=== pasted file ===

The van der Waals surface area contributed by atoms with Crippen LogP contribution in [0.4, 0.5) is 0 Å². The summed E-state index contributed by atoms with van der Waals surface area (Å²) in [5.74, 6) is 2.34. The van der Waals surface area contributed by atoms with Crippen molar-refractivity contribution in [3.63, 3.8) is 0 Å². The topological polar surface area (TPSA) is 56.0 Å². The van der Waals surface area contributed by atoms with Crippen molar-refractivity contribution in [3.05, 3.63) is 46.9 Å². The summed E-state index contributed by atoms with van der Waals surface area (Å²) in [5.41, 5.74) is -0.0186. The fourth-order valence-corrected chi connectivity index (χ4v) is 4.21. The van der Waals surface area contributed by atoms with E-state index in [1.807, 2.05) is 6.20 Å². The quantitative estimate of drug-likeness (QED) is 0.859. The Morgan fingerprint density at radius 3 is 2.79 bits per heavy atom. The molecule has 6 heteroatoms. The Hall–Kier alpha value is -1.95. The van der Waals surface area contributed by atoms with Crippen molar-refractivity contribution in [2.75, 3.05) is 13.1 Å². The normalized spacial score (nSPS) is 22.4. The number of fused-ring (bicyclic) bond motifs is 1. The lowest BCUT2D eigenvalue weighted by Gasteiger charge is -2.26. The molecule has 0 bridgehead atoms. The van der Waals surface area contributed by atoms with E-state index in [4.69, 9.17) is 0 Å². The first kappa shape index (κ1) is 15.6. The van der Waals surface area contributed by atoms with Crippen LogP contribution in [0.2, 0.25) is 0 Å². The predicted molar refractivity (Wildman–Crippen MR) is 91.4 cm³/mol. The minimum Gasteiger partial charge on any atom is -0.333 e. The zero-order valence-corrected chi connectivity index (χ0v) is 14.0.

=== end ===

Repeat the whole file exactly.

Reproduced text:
The van der Waals surface area contributed by atoms with Crippen LogP contribution in [0.4, 0.5) is 0 Å². The summed E-state index contributed by atoms with van der Waals surface area (Å²) in [5.74, 6) is 2.34. The van der Waals surface area contributed by atoms with Crippen molar-refractivity contribution in [3.63, 3.8) is 0 Å². The topological polar surface area (TPSA) is 56.0 Å². The van der Waals surface area contributed by atoms with Crippen molar-refractivity contribution in [3.05, 3.63) is 46.9 Å². The summed E-state index contributed by atoms with van der Waals surface area (Å²) in [5.41, 5.74) is -0.0186. The fourth-order valence-corrected chi connectivity index (χ4v) is 4.21. The van der Waals surface area contributed by atoms with E-state index in [1.807, 2.05) is 6.20 Å². The quantitative estimate of drug-likeness (QED) is 0.859. The Morgan fingerprint density at radius 3 is 2.79 bits per heavy atom. The molecule has 6 heteroatoms. The Hall–Kier alpha value is -1.95. The van der Waals surface area contributed by atoms with Crippen molar-refractivity contribution in [2.75, 3.05) is 13.1 Å². The normalized spacial score (nSPS) is 22.4. The number of fused-ring (bicyclic) bond motifs is 1. The lowest BCUT2D eigenvalue weighted by Gasteiger charge is -2.26. The molecule has 0 bridgehead atoms. The van der Waals surface area contributed by atoms with E-state index in [4.69, 9.17) is 0 Å². The first kappa shape index (κ1) is 15.6. The van der Waals surface area contributed by atoms with Crippen LogP contribution in [0.2, 0.25) is 0 Å². The predicted molar refractivity (Wildman–Crippen MR) is 91.4 cm³/mol. The minimum Gasteiger partial charge on any atom is -0.333 e. The zero-order valence-corrected chi connectivity index (χ0v) is 14.0.